Fairbanks wants bigger slice of $15.7B PILT pie
Emotions can run high when $15.7 billion is up for grabs.
Decorum held Jan. 15 as mayors of the boroughs along the proposed Alaska LNG Project corridor debated the appropriate allocation of $15.7 billion the state and local governments could get in-lieu of traditional property tax revenue on the project’s infrastructure. However, the Municipal Advisory Gas Project Review Board meeting discussion certainly had an undercurrent of tension.
Much of the back-and-forth centered on parsing out what is fair, particularly for the Fairbanks North Star Borough.
While it’s widely assumed the Interior local government area will act as a hub for much of the project construction and operating activity, the current route of the 800-mile pipeline would cross only two miles of FNSB territory. That would leave the borough with a 0.2 percent allocation for the pipeline portion of the $15.7 billion payment in-lieu of property tax, or PILT, total.
FNSB Mayor Karl Kassel has made it clear that he would not accept a scenario in which the borough received a PILT allocation based solely on infrastructure value within local government boundaries.
Revenue Commissioner and board chair Randy Hoffbeck offered an allocation matrix at a December meeting that would split the PILT money based on infrastructure valuation, while leaving a small portion for distribution to local governments statewide based on population.
Hoffbeck noted at the time that the model was intended to be a starting point for the discussion — a visual to outline the complex relationship between PILT takes by the State of Alaska, locales within the AK LNG Project corridor and the rest of Alaska.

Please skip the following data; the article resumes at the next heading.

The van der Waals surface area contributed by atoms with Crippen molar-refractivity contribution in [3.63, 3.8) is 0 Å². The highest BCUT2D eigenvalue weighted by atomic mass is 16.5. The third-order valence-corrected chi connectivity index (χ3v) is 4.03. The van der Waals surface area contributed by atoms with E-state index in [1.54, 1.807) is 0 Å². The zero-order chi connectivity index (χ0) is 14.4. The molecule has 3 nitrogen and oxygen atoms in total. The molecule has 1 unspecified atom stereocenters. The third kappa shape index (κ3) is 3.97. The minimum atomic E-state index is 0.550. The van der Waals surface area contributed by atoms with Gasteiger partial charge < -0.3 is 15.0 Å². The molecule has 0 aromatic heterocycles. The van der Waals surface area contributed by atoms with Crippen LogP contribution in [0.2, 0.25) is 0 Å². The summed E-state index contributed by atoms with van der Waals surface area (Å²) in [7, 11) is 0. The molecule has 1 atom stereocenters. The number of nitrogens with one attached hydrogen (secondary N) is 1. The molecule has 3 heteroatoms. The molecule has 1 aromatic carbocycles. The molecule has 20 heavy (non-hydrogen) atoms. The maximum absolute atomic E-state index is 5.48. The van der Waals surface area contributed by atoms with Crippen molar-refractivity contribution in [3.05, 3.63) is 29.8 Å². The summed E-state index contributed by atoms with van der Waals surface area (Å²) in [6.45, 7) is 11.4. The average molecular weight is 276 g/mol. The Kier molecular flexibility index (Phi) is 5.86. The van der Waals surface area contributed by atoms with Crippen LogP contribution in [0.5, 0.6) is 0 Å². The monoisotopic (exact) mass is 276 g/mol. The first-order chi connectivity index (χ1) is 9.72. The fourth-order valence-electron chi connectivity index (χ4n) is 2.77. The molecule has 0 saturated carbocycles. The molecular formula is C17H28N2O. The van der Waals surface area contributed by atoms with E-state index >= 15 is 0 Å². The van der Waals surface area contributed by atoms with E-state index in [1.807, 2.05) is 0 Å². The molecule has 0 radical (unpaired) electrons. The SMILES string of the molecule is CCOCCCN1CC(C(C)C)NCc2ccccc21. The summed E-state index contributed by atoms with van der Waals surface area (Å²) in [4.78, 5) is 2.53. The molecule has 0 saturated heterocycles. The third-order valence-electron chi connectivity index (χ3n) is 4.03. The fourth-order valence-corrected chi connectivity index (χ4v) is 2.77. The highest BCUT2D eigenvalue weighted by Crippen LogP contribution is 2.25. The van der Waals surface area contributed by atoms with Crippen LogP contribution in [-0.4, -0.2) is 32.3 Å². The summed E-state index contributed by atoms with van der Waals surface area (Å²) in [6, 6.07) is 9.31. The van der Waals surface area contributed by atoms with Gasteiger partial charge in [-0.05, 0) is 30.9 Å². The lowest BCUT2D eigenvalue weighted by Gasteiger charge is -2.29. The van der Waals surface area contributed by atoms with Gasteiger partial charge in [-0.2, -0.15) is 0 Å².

Kassel said in an interview that the Revenue Department’s draft is still the basis for discussion, but added that even as there is “somewhat of a general consensus” the final allocation will be something different, no one, including himself, has come up with an agreeable solution.
The $15.7 billion PILT figure was negotiated by the state with the AK LNG Project partners as a sum to be paid over the initial 25-year life of the project. The yearly payments, starting about 2025, would be tied in part to the natural gas throughput of the project, with payments starting at $556 million and escalating to $706 million in year 25. If the project exceeds its initial life as expected and processes more gas, the final PILT sum could increase.
Under the Revenue Department model — based heavily on allocating in-area asset valuation similar to a property tax — the Fairbanks North Star Borough would get just $75,600 per year for its two miles of pipeline.
The Fairbanks North Star Borough will feel major impacts from the project despite holding only two miles of pipeline, Kassel emphasized.
“We’re the supply depot; we’re the hub of the network,” he said in an interview.